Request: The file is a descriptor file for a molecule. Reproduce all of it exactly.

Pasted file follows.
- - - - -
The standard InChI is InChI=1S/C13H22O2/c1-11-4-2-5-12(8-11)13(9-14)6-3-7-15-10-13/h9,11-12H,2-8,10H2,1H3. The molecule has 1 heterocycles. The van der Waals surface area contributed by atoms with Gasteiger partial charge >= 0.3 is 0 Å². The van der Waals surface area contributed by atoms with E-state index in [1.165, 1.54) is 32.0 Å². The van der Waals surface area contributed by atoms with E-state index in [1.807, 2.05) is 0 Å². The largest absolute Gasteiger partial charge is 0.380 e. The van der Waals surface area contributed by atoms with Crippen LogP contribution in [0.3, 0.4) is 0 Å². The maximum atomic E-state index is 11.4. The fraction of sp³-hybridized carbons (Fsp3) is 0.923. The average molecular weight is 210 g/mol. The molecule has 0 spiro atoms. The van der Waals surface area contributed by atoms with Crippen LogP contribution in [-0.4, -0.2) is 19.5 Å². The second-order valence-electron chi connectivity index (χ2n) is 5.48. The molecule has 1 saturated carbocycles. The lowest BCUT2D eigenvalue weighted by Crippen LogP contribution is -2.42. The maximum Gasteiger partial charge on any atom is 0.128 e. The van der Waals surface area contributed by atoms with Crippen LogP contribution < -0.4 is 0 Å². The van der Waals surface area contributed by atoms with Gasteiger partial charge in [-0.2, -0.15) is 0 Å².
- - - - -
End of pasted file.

The standard InChI is InChI=1S/C13H22O2/c1-11-4-2-5-12(8-11)13(9-14)6-3-7-15-10-13/h9,11-12H,2-8,10H2,1H3. The molecule has 1 heterocycles. The van der Waals surface area contributed by atoms with Gasteiger partial charge >= 0.3 is 0 Å². The van der Waals surface area contributed by atoms with E-state index in [1.165, 1.54) is 32.0 Å². The van der Waals surface area contributed by atoms with E-state index in [1.807, 2.05) is 0 Å². The largest absolute Gasteiger partial charge is 0.380 e. The van der Waals surface area contributed by atoms with Crippen LogP contribution in [0.3, 0.4) is 0 Å². The maximum atomic E-state index is 11.4. The fraction of sp³-hybridized carbons (Fsp3) is 0.923. The average molecular weight is 210 g/mol. The molecule has 0 spiro atoms. The van der Waals surface area contributed by atoms with Crippen LogP contribution in [-0.4, -0.2) is 19.5 Å². The second-order valence-electron chi connectivity index (χ2n) is 5.48. The molecule has 1 saturated carbocycles. The lowest BCUT2D eigenvalue weighted by Crippen LogP contribution is -2.42. The maximum Gasteiger partial charge on any atom is 0.128 e. The van der Waals surface area contributed by atoms with Crippen LogP contribution < -0.4 is 0 Å². The van der Waals surface area contributed by atoms with Gasteiger partial charge in [-0.2, -0.15) is 0 Å².